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This article by Hung (2006) reports the re-testing of a postpartum stress scale which was first devised in 1993. Hung notes that changes in Taiwan since the scale was originally developed indicated a need to verify its content. Despite what seemed to be thorough testing of the original tool, one double- and one triple-barrelled question still managed to make it through to the final version. Although this is not mentioned in this paper, a further stage in the testing of this scale (involving an 85-item version) appears to have been carried out with 861 postnatal women from several hospitals and clinics in Taiwan (Hung 2005).

The postnatal period is a time of great adaptation and change, but is also said to be a period that receives comparatively little attention in terms of practice, teaching and research (Albers 2000). Studies in the West have often focused around issues of physical morbidity, with a growing recognition that this can be more complex than was once thought (Glazener 1997). There has also been recent interest in looking beyond physical and emotional morbidity and examining postnatal quality of life (Symon et al. 2003). Such approaches acknowledge that the mother is an individual with specific concerns, and will be affected by her particular circumstances – what Hopkins (1992, p. 1) calls the ‘social reality of the situation’. Hung notes that, in Taiwan, there are certain specific cultural issues which make the first month following childbirth a potentially stressful time for mothers. Amongst these are cited the traditional ritual of seclusion and restriction of physical activity, the naming of the baby and the baby's facial shape, which is thought to be crucial to his/her fortune.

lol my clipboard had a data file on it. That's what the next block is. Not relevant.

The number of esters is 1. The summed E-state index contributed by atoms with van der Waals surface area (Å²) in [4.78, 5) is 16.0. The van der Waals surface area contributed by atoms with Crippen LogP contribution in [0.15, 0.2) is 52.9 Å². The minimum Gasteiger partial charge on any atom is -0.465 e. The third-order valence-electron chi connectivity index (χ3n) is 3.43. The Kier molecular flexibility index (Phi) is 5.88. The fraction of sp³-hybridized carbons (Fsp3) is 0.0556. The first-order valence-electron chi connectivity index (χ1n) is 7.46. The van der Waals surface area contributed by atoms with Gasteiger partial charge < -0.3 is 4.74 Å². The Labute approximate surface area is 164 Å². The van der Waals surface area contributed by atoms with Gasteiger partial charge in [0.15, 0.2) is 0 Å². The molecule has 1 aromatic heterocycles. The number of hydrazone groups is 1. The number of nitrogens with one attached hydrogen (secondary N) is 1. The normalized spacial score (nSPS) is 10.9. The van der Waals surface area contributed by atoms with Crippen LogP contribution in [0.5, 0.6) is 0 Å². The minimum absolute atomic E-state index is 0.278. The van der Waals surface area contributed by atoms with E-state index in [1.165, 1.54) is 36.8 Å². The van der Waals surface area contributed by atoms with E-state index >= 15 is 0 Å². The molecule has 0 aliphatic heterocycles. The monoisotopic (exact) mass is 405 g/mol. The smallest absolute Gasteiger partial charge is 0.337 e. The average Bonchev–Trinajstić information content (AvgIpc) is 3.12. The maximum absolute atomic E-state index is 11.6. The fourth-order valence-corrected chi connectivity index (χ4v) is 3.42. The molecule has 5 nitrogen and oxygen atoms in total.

In Hung's study, which took place in the southern Taiwanese city of Kaohsiung, 505 and 518 postnatal women were surveyed at, respectively, one and five weeks following childbirth. They were asked to rate responses to 66 items on a Likert scale, following which their responses were subjected to factor analysis. Of the original 66 items, 54 were found to have salient loading at one week and 38 were found to have salient loading at five weeks. It was not apparent from the paper whether this meant that two versions of the stress scale were therefore appropriate at the two specified time points.

Hung reports that this process supported the identification of three principal dimensions that relate to postnatal stress: ‘maternal role attainment’, ‘lack of social support’ and ‘negative body changes’. These three dimensions were found to have high Cronbach alpha scores (0·76–0·90) when the first and fifth week scores were compared.

Given that almost half of Hung's sample (49·6%) were primiparous, I was not sure how their responses to the item ‘lack of time to care for my other children’ would be interpreted. The allocation of certain items to the three dimensions was, at times, puzzling. At week 1 three references to sexual intercourse (‘feeling uncomfortable during sexual intercourse’, ‘my sexual life because of stretching of the vagina’, and ‘decreased frequency of sexual intercourse’) were all listed under ‘lack of social support’. Hung notes that one of the traditional Chinese medicine rituals for women is to avoid sexual intercourse in the first postnatal month, so questions about sex appear anomalous, particularly at one week (Alder 1989). In addition, the first two items were relocated to the dimension ‘negative body changes’ at the five-week stage. The third example (‘decreased frequency of sexual intercourse’) was not one of the 38 items that achieved salient loading at five weeks. Similarly, ‘neglecting my husband's care’ and ‘increased family expenses’, which had been listed under ‘lack of social support’ at week 1, were also listed under ‘negative body changes’ at week 5. Another item (‘poor contractions of the uterus’) was classified under ‘maternal role attainment’ (alongside other items concerning feeding, dressing and raising the baby), which was not an immediately obvious choice. The rationale for how these items were originally classified or for relocating some of them was not clear.